I love snakes. Every time I take a walk around the neighborhood, I stop and examine every squashed snake carcass I see on the road, of which there are many. I lament the loss of every one of them.
My parents, on the other hand, killed every snake they saw when I was a kid, and called all of them "copperheads." They were protecting us young'uns, or so they thought. I didn't realize how many people kill all snakes until I spent three years teaching elementary science. I used to bring a lot of snakes in to show my students. Every single time I did this, a dozen hands would shoot up begging to make a comment. And almost every single comment was "My daddy killed a snake last week with a shovel" or "My granddaddy chopped a snake in half in the garden." No one ever said that a snake their family saw was a welcomed or even a tolerated sight. And all of the snakes were allegedly "copperheads." After awhile, I began my snake lessons by banning stories about family members killing snakes; I couldn't take it anymore. It's a miracle that the U.S. has any remaining snakes at all.
Why are we so afraid of snakes? As a person partial to snakes, I have little patience with it.
Are girls genetically primed to fear snakes? I read recently an intriguing study about fear of snakes, published in the journal Evolution and Human Behavior. That study is the subject of this post. Researcher David Rakison of Carnegie Mellon University looked at differences in the way 11-month-old humans react to pictures of snakes and spiders. Specifically, he looked at differences between male and female children. His findings surprised me.
Rakison showed pairs of images to the youngsters in his study. First he paired either a happy or a fearful cartoon face with a snake, a spider, a flower, or a mushroom. After that, Rakison timed how long each baby looked at new pairings of images that were different from the orignial pairings they had viewed. He wanted to see if the new pairings would seem odd to them and would cause them to look longer, out of puzzlement or curiousity.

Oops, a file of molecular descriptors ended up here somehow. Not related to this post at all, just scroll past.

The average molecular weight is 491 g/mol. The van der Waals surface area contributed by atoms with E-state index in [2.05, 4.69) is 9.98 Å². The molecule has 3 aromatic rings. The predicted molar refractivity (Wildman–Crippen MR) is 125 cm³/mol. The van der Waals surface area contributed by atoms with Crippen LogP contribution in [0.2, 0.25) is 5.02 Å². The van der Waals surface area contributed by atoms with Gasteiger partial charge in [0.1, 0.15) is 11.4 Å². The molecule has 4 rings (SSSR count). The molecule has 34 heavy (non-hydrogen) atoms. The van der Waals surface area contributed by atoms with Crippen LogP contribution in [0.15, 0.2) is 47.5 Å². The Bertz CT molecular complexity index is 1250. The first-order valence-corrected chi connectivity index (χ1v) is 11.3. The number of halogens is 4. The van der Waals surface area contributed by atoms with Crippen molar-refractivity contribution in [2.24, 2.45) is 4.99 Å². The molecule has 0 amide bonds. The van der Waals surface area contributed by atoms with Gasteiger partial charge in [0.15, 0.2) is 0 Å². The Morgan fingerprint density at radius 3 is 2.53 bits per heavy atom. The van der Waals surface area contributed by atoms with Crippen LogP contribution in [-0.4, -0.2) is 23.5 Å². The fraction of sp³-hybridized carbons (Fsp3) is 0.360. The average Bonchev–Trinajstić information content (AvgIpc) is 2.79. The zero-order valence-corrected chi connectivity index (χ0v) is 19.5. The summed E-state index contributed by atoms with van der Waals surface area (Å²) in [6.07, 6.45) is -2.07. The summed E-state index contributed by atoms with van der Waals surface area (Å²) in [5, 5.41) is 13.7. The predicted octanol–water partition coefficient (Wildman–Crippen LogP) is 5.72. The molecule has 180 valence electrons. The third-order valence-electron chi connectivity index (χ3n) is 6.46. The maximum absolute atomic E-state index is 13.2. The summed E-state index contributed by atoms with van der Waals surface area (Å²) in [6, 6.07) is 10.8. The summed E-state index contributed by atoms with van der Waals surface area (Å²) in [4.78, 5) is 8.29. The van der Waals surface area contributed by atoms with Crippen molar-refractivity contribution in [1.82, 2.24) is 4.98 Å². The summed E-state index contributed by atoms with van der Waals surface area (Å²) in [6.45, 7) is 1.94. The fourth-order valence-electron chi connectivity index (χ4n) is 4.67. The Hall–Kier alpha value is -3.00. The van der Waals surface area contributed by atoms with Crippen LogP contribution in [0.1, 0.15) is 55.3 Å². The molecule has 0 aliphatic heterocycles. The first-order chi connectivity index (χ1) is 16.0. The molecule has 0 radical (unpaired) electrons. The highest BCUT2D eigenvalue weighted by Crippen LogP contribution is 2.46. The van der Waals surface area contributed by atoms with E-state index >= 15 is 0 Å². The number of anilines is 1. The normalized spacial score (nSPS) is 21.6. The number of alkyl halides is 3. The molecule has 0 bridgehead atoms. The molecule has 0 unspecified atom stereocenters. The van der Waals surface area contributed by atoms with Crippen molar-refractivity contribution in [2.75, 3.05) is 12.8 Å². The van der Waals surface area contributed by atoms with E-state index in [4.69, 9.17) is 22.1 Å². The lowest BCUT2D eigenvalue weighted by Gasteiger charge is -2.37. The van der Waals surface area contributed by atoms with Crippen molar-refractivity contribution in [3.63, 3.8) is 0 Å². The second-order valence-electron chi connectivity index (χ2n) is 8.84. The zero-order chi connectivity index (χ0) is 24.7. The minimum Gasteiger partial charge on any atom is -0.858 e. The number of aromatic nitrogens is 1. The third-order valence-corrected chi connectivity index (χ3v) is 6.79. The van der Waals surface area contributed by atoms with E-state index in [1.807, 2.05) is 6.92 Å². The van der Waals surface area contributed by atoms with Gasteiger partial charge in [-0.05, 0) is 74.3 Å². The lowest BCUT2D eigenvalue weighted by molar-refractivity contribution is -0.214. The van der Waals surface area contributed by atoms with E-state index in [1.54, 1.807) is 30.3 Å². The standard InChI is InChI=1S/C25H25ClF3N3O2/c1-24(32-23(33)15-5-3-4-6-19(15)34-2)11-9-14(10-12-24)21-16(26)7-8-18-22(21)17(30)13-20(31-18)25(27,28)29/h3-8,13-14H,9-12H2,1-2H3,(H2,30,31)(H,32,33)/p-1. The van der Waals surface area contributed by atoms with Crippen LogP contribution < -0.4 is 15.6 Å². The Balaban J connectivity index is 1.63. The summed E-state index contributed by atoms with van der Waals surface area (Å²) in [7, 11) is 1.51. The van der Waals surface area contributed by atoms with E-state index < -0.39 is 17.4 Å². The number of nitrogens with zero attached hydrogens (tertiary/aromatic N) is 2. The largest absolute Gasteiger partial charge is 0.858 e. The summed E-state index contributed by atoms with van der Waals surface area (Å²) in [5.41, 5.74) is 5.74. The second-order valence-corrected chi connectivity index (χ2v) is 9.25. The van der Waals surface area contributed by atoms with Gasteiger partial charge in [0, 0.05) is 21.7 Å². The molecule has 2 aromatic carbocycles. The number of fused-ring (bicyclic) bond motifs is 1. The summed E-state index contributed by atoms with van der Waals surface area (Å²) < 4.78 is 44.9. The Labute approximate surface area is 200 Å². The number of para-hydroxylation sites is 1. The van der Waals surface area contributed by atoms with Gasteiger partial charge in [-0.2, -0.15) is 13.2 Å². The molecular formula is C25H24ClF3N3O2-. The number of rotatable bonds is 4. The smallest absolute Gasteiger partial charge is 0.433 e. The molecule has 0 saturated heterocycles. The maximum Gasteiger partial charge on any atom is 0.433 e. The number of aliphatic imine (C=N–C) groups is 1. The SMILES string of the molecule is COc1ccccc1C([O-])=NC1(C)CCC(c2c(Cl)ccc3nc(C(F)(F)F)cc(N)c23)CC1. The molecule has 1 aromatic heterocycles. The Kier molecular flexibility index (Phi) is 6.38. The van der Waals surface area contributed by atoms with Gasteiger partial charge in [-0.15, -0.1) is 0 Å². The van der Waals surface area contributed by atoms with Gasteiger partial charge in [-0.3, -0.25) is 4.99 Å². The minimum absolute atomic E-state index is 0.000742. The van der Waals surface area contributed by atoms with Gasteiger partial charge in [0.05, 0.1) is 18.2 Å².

Here's what Rakison found Apparently the girls more readily associated the snake or spider with a fearful face. When the girls were subsequently shown a happy face with the snake or spider, they looked at it a long time (as if trying to make sense of something surprising). With the little boys, no pairings of images were more interesting than any others. The boys did not find the snake or spider paired with a happy face surprising or interesting.
Photo of tarantula in Amazon rainforest by Alan Kneidel
Rakison said that this finding (if confirmed by other studies) indicates that human females have evolved an aversion to snakes and spiders. That trait evolved because women in our evolutionary history were in charge of protecting their children from the bites of snakes or spiders. Another study in Sweden found that snake and spider phobias are four times more common in women than in men.
Photo of black-tailed rattlesnake by Alan Kneidel
Not so fast... says Vanessa LoBue of the University of Virginia. She disagrees with Rakison's findings. If girls gaze longer at the pairing of a snake with a smiling face, it's because 11-month-old girls are better at recognizing facial expressions than male babies, and therefore understand the pairings better. This understanding would account for their surprise and longer gazes.
LoBue offers evidence from her own studies that 5-year-old girls recognize threatening and nonthreatening expressions faster than boys. Do 11-month-old girls have that capacity too? We need to find out! What do you think?
Maybe women are squeamish because of gender stereotypes I personally don't believe that girls are "primed" genetically to be more fearful of snakes and spiders. I think it's cultural, that little girls learn to act squeamish and fearful by watching older females. I believe women often behave as though they're fearful and vulnerable because that's the sexy female prototype that's been promoted by our Western culture since who knows when. Powerful fearless women are, in popular culture, not widely admired. That's changing slowly. But women are still encouraged (often very subtly) to appear helpless and afraid like Olive-Oyl, while Popeye eats his spinach and beats the tar out of Brutus. I agree with LoBue. Rakison's results can be explained by female children's acuity in reading human facial expressions.
Or maybe girls already been affected by cultural expectations for their gender, at the age of 11-months!
I would love to hear reader comments.
Photo of a hunting spider in Bolivia by Alan Kneidel